tl;dr: A beginning exploration of the role of memes in our economy and culture.
I was at my son’s soccer game the other day. It was actually the day that Bitcoin hit a new all-time high of $66k. There were 2 others at the game who have, to some extent, been with me on the journey from the early days. One of them is more passive, but the other has become quite knowledgeable about crypto and DeFi.
He’s not a full on “degen,” but he understands a LOT of the ins and outs, well above intermediate level knowledge. I’ve told him that he’s a full Jedi.
He’s also not a full on “crypto” or “tech” guy. Just a solid, upstanding member of the community. Not a radical.
The reason that this is important is that I overheard him explaining the Bitcoin value proposition to another parent on the team, someone who is of serious intellect, but whom, I would surmise, could more easily discount my passionate, early adopter crypto evangelism.
However, it’s far more difficult to ignore someone whom you consider to be “like you.”
As I eavesdropped on the conversation, I felt a range of emotions.
One of them was a feeling of continuing to watch the crypto revolution happen in slow motion. One of them was of “passing the torch” to the next wave of evangelists.
It was interesting, on the day of the all-time high (as an aside), how different crypto Telegram groups of which I am a member, responded.
There was one, composed of mostly people who had gotten into crypto seriously in the past 12 months. There, there was raucous celebration and excitement.
Another, comprised of many who have been around since before 2013 and, well, no one said a word about the All-Time High. Literally, no one.
>Now back to the story.
As I listened to D tell G about “why Bitcoin matters,’ I thought about the idea of how ideas spread throughout a culture and society and how watching the “idea” of Bitcoin and NFTs and crypto spread within society has been fascinating to watch over the past 5 years.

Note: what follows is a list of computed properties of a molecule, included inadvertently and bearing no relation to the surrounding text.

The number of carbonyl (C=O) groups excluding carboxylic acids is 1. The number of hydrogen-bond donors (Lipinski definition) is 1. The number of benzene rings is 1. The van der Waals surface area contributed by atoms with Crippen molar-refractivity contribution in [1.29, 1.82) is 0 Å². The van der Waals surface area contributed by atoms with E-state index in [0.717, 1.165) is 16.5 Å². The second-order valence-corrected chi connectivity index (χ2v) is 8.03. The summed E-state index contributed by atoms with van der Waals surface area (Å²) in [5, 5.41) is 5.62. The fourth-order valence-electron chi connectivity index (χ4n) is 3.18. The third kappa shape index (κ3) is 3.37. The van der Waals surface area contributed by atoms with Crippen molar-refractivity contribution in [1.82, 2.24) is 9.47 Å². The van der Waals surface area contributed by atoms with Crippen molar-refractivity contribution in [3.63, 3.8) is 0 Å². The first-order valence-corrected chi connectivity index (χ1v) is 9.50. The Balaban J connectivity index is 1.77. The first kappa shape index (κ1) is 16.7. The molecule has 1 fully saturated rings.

Which brings me to memes.
According to Wikipedia, a meme is:
A meme (/miːm/MEEM) is an idea, behavior, or style that spreads by means of imitation from person to person within a culture and often carries symbolic meaning representing a particular phenomenon or theme. A meme acts as a unit for carrying cultural ideas, symbols, or practices, that can be transmitted from one mind to another through writing, speech, gestures, rituals, or other imitable phenomena with a mimicked theme. Supporters of the concept regard memes as cultural analogues to genes in that they self-replicate, mutate, and respond to selective pressures.
I remember in James Gleick’s book, The Information, how he described “memes” as a type of virtual software code that was transmitted through language and culture.
In his usual, elegant way, Venkatesh Rao expounds on this beautifully in his post Low-Level Vitalist Memeing
Natural human languages are sometimes analogized to computer languages, and they do share many key features, but there is one key difference. A single natural human language like English maps not to a specific programming language like Python, but to an entire stack of computing languages, from the lowest to the highest level.
Given a piece of natural language text, it is always interesting to ask — what level of abstraction in a computing stack is it analogous to?
A legal contract is perhaps at the C level. A to-do list is perhaps at the bytecode level.
The precise mappings do not matter. The point is, human natural languages fluidly operate at all levels of abstraction, and there are no sharp boundaries. They can be used to program other minds at any level from machine code to CSS.
and now that Memes are driving so much of the economy, see Meme Investing by Fred Wilson and The Meme Economy, they require a more sustained examination.
I almost got caught up in a Uranium meme the other day, which came down to “the world can’t go green unless it goes nuclear, which means Uranium prices will go up.”
It made sense, fit my narrative, but I was getting it from someone who was already ‘infected,” which is why the charts for Uranium related assets looked like this:
The point is this, and it may be obvious to others, Memes, like “Few understand this” and “gm” and all of the gifs that are out there getting repurposed, are they low level common denominators of global communication.
Understanding how these work and spread (and I don’t yet) is critical to growth of any organization that desires to be self-sustaining.